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Desperate Times: Fleeing Ukrainians Put ID on Sale for a Pittance

© Sputnik / Valeriy Melnikov / Go to the photo bankUkrainian media have discovered a worrying new trend: Ukrainians leaving their country permanently to go live abroad are selling their identifying information, from internal passports, to tax identifiers and even birth certificates, with online classified sites becoming flooded with potential sellers.
Ukrainian media have discovered a worrying new trend: Ukrainians leaving their country permanently to go live abroad are selling their identifying information, from internal passports, to tax identifiers and even birth certificates, with online classified sites becoming flooded with potential sellers. - Sputnik International
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Ukrainian media have discovered a worrying new trend: Ukrainians leaving their country permanently to go live abroad are selling their identifying information, from internal passports, to tax identifiers and even birth certificates, with online classified sites becoming flooded with potential sellers.

A woman walks past a damaged school in the city of Lisichansk, Luhansk region, eastern Ukraine - Sputnik International
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Ukrainian news hub Vesti has discovered that dozens of ads have begun appearing on Ukrainian classified sites such as olx.ua, featuring ads like: "Leaving the country. Will sell my Ukrainian [internal] passport. The passport is clean. No loans against it. Checked against all databases. Will sell for cheap."

Like many post-Soviet countries, Ukraine has a system of internal passports, which are used as the main document for identification within the country. Ukrainians can use their internal passports to travel to Russia and Belarus; travel to other countries requires international passports.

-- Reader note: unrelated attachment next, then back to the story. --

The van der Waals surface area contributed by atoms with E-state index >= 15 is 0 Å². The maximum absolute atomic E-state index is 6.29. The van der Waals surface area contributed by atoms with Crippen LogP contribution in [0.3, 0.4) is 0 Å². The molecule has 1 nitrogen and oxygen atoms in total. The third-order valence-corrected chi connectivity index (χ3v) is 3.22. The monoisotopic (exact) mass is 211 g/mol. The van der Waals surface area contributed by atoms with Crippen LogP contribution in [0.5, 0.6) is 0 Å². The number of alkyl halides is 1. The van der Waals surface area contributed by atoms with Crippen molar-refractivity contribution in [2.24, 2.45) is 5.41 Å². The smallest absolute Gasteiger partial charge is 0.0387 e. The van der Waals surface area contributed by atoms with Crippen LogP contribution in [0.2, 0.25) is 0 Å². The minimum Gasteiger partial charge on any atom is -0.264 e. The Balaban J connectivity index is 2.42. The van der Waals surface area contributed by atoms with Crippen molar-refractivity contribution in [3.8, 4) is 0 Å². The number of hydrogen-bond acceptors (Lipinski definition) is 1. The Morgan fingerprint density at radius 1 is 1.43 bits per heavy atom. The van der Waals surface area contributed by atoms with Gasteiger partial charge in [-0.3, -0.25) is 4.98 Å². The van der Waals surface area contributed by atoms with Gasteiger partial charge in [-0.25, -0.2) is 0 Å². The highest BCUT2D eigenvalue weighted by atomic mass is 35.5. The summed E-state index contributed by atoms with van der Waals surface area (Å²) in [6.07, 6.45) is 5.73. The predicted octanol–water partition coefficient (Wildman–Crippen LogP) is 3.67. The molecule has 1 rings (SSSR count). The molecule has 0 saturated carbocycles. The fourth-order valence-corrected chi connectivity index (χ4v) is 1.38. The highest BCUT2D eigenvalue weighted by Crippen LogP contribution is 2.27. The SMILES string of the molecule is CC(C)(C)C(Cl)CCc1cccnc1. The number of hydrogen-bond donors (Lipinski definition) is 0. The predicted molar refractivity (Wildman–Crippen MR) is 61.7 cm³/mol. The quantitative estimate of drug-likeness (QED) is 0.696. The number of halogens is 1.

Contacting the seller above while posing as a potential buyer, a journalist from Vesti discovered that the man was moving to Germany, and that he no longer felt the need to hang on to his internal passport. "I will sell the passport from $1,000 US; if you need the [tax] identifier that will be another $500. I don't care what you're buying it for. In any case I can always say that I lost it and decided not to report it to the police because I no longer need it," the man, identified only as Sergei, said.

Another man contacted by the Ukrainian news site was also willing to throw in his birth certificate and diploma. "$2,200 for everything. I don't need these things anymore, and I need the money," the man noted.

Ukrainian legal experts have warned that the passports will be used mainly for criminal purposes, noting that according to Ukraine's criminal code, forged and faked documents carry with them a sentence of up to three years behind bars.

Human rights activist Eduard Bagirov noted that the passports may come in handy for politicians and businessmen looking to escape the country. "Actually, the range of people who might be interested in such a thing is very large, from people who register [fake] one-day firms through which they make cash withdrawals, to those who sell stolen goods to pawnshops, to large-scale scammers, and even murderers." 

Ultimately, Bagirov warned that "if the buyer commits a crime with your passport, and he will, because otherwise he has no reason to buy it, you may be held liable as an accomplice to the crime." So far, such threats have not stopped dozens of desperate Ukrainian would-be immigrants from offering their documents for sale.

Protesters burn tires during a rally supporting a law on the restructuring of foreign currency loans in front of the Ukrainian Parliament in Kiev on May 21, 2015 - Sputnik International
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Over the past year-and-a-half, Ukrainians have seen a dramatic decline in their standards of living as a result of a deep political and economic crisis, which have reverberated across every sphere of life. Wages and pensions in the country have been frozen, while prices for basic goods, including food and utilities, have skyrocketed. Earlier this year, embattled Prime Minister Arseniy Yatsenyuk stated that the country's challenge for 2015 will be to "survive," with "absolutely everyone" to feel the pinch of the economic crisis.

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